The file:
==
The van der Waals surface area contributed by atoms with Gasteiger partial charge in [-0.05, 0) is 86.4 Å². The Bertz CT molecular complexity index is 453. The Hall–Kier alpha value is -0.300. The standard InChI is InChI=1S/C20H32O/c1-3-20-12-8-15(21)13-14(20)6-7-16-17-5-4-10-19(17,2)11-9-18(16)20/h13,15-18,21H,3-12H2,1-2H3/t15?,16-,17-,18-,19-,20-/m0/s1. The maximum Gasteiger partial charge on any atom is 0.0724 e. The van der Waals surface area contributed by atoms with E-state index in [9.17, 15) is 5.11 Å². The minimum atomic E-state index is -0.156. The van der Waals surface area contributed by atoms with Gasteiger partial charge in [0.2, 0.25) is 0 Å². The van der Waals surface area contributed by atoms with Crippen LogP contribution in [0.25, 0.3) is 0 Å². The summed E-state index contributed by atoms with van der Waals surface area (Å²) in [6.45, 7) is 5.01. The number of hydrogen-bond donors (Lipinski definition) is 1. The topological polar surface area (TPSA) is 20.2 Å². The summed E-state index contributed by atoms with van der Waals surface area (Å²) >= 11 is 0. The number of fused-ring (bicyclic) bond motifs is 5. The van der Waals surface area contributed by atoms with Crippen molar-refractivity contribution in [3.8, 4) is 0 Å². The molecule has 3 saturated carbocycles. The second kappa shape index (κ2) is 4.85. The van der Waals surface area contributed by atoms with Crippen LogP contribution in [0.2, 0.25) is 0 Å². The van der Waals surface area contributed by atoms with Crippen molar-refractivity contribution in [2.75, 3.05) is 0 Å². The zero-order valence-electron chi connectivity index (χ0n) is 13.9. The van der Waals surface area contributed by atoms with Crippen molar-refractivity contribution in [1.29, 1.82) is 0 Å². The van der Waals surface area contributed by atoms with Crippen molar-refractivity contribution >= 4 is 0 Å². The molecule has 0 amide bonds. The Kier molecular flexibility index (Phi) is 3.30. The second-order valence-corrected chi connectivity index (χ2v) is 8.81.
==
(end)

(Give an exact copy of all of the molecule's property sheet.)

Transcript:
The van der Waals surface area contributed by atoms with Gasteiger partial charge in [-0.05, 0) is 86.4 Å². The Bertz CT molecular complexity index is 453. The Hall–Kier alpha value is -0.300. The standard InChI is InChI=1S/C20H32O/c1-3-20-12-8-15(21)13-14(20)6-7-16-17-5-4-10-19(17,2)11-9-18(16)20/h13,15-18,21H,3-12H2,1-2H3/t15?,16-,17-,18-,19-,20-/m0/s1. The maximum Gasteiger partial charge on any atom is 0.0724 e. The van der Waals surface area contributed by atoms with E-state index in [9.17, 15) is 5.11 Å². The minimum atomic E-state index is -0.156. The van der Waals surface area contributed by atoms with Gasteiger partial charge in [0.2, 0.25) is 0 Å². The van der Waals surface area contributed by atoms with Crippen LogP contribution in [0.25, 0.3) is 0 Å². The summed E-state index contributed by atoms with van der Waals surface area (Å²) in [6.45, 7) is 5.01. The number of hydrogen-bond donors (Lipinski definition) is 1. The topological polar surface area (TPSA) is 20.2 Å². The summed E-state index contributed by atoms with van der Waals surface area (Å²) >= 11 is 0. The number of fused-ring (bicyclic) bond motifs is 5. The van der Waals surface area contributed by atoms with Crippen molar-refractivity contribution in [3.8, 4) is 0 Å². The molecule has 3 saturated carbocycles. The second kappa shape index (κ2) is 4.85. The van der Waals surface area contributed by atoms with Crippen LogP contribution in [0.2, 0.25) is 0 Å². The van der Waals surface area contributed by atoms with Crippen molar-refractivity contribution in [2.75, 3.05) is 0 Å². The zero-order valence-electron chi connectivity index (χ0n) is 13.9. The van der Waals surface area contributed by atoms with Crippen molar-refractivity contribution in [1.29, 1.82) is 0 Å². The van der Waals surface area contributed by atoms with Crippen molar-refractivity contribution >= 4 is 0 Å². The molecule has 0 amide bonds. The Kier molecular flexibility index (Phi) is 3.30. The second-order valence-corrected chi connectivity index (χ2v) is 8.81.